• One good outfit done and ready to wear.
  • Definitely make one more tunic (fabric in hand), embroidery similar in scope and scale to the royal Estrella War Court tunic, which took about ten days. Some or all of that embroidery may happen after Battlemoor. Finished – bumped up on the priority list to finish in time for the investiture of our friends, Broddi hornabrjótr and Máel Mide ingen Domnaill, as Baron and Baroness of Dragonsspine.
  • Another pair of trews ONLY if I find fabric I really like and have timeHahaha not happening.
  • Leg wraps – probably purchased rather than woven; there are reasonably priced ones, in pretty twills that I don’t have the equipment to make at this time, on Etsy. On a closer look, the affordable ones on Etsy are just strips of wool twill serged, and the handwoven ones are out of my price range at this time. I have twill. So I’m just going to make them.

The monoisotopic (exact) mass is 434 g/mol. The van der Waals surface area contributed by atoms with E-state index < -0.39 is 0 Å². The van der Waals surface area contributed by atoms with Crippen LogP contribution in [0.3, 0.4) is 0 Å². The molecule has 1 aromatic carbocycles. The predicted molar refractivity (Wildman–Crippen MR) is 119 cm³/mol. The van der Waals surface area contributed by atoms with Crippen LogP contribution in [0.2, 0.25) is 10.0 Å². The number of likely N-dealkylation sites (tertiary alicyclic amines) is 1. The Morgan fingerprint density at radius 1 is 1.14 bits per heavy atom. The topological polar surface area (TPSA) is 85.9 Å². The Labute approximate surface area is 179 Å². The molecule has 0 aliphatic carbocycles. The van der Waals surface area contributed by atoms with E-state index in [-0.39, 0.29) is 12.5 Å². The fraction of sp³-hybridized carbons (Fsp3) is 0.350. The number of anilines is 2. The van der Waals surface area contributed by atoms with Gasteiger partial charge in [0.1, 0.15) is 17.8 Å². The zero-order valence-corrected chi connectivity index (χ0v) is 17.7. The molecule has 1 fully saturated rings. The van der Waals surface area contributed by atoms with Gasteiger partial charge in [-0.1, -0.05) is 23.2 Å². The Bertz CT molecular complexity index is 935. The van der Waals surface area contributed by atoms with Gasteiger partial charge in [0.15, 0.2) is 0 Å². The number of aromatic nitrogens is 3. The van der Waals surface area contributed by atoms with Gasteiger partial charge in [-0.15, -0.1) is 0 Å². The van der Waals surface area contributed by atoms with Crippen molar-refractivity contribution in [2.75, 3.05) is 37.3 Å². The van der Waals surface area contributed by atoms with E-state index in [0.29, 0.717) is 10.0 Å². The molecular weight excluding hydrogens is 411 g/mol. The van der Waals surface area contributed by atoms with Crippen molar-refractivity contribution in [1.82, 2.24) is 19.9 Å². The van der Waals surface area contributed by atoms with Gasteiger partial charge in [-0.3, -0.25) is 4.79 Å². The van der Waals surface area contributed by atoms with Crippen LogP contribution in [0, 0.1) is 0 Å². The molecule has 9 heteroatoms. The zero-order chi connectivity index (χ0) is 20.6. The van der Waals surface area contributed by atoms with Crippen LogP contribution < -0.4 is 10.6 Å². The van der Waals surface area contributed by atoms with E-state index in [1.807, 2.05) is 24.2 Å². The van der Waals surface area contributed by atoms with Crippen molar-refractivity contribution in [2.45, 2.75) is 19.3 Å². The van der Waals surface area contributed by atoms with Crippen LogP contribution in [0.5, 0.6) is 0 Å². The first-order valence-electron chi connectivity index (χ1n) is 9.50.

• Low boots or turnshoes: he plans to make, I may help out. We found out – on the rush job for Dragonsspine Investiture, see above – that a pair of non-SCA boots he thought didn’t fit, do, after all, and look great with the Viking. So the turnshoes are on back burner for now.
  • Torc and cloak pin: we will work together on them. Not started, but I’d like to try.
  • Hat: I’m very familiar with what hats looked like in eastern Norse territories, but need to do some research on what would have been appropriate for the Isles. Patterned, starting this week